Here is a passage full of a most rare candour :— " . . . It seems to me impossible to over-estimate the services of Paul to Christianity. But for him, it might have remained a Jewish sect. Yet I cannot persuade myself that his theology, fairly interpreted, is identical with the religious philosophy preached and taught by Unitarians, e.g., Dr. Channing If Christianity be a development of great principles under Providence—may we not consider all those- views to be comprehended in the original design of it, which flow by natural evolution, with the growth of the human mind, and by fair deduction from those principles ?—and reject, as the mere form in which they were originally clothed, to fit them to the actual state of the world, some articles even of the Apostle's own sincere belief, for which his- divine authority is often quoted ? At the same time, when we consider the nature of some of the Apostle's views—some of those which pro- duced the strongest impression on the infant Churches—it must be admitted to be very difficult to say, what are and what are not funda- mentals—what is the spirit and what is the mere form. Using the Scriptures, as is common oven with Unitarians, I do not say Church Orthodoxy would be fairly deduced from them, but neither do I think_ would Unitarianism."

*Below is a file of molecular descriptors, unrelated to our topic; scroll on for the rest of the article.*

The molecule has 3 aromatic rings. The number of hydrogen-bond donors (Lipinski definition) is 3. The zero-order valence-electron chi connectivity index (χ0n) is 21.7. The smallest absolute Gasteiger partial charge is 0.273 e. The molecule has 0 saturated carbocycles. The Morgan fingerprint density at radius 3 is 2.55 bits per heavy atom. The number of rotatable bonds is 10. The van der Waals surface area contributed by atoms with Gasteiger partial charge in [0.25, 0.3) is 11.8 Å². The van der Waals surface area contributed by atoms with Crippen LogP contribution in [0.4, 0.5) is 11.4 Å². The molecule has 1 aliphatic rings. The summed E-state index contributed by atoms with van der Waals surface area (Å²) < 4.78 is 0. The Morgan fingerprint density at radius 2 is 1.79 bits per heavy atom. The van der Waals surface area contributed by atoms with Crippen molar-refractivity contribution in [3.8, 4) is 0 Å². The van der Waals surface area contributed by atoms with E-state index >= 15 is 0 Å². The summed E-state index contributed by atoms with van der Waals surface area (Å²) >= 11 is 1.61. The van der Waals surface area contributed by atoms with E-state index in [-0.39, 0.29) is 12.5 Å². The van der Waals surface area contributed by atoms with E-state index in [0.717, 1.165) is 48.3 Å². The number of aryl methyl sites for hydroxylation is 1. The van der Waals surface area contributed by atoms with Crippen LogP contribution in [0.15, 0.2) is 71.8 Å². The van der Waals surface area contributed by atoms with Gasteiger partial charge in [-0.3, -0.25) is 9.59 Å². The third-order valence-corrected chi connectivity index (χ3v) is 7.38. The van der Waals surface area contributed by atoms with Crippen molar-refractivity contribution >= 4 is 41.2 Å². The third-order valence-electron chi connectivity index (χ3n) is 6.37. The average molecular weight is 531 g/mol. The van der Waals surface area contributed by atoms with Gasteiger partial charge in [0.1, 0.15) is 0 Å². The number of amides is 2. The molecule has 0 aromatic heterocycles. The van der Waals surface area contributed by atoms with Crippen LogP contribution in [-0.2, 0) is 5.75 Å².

Mr. Tayler's mind sat indeed very loosely to all dogmatic statements. He says somewhere that theology should be taught "scientifically, not dogmatically," and the maxim fully expresses- hia habitual attitude of mind. At the same time, his personal faith was remarkably vivid. He clung with no little tenacity to the chief historical facts of Christianity, though he could feel that were these facts to be resolved into nothing by the processes of criti- cism, it would still continue to flourish. To those who occupy our stand-point, it seems impossible that any person not divine should continue to exercise an influence so mighty and pervading on human hearts. No reader of Mr. Tayler's language, whilst' here, and it may almost be said here only, rises into a tone of enthusiasm, can doubt how strong and how real that influence was in him. "The Philonian doctrine of a Logos," as he expresses it, found no intellectual acceptance with him, but those who hold it may be allowed to find in the belief which beautified his life a new proof of it.
Next to his faith, the strongest feeling in Mr. Tayler's life was certainly his love of learning, of classical learning especially. His own training had placed him somewhat at a disadvantage, and though he had attained to soundness, he fell short of elegance of scholarship. His Latin letter to the Bishop of the Transylvanian Unitarians is certainly not Ciceronian ; but his knowledge of classical literature was large, and up to the last he continued to. add to it with enthusiasm. "Like a true 'osIssaccgic," he writes in his sixty-fourth year, "I practise double translations on Plato every morning." And it is interesting to find him mentioning with sympathy the somewhat strange enthusiasm of a German scholar who was devoting his life to an examination of the MSS. of Petronius.
We are obliged to omit many of the passages which we had marked for extract. We must have given enough, however, to send any reader for whom such a commendation may be needed to the volumes themselves.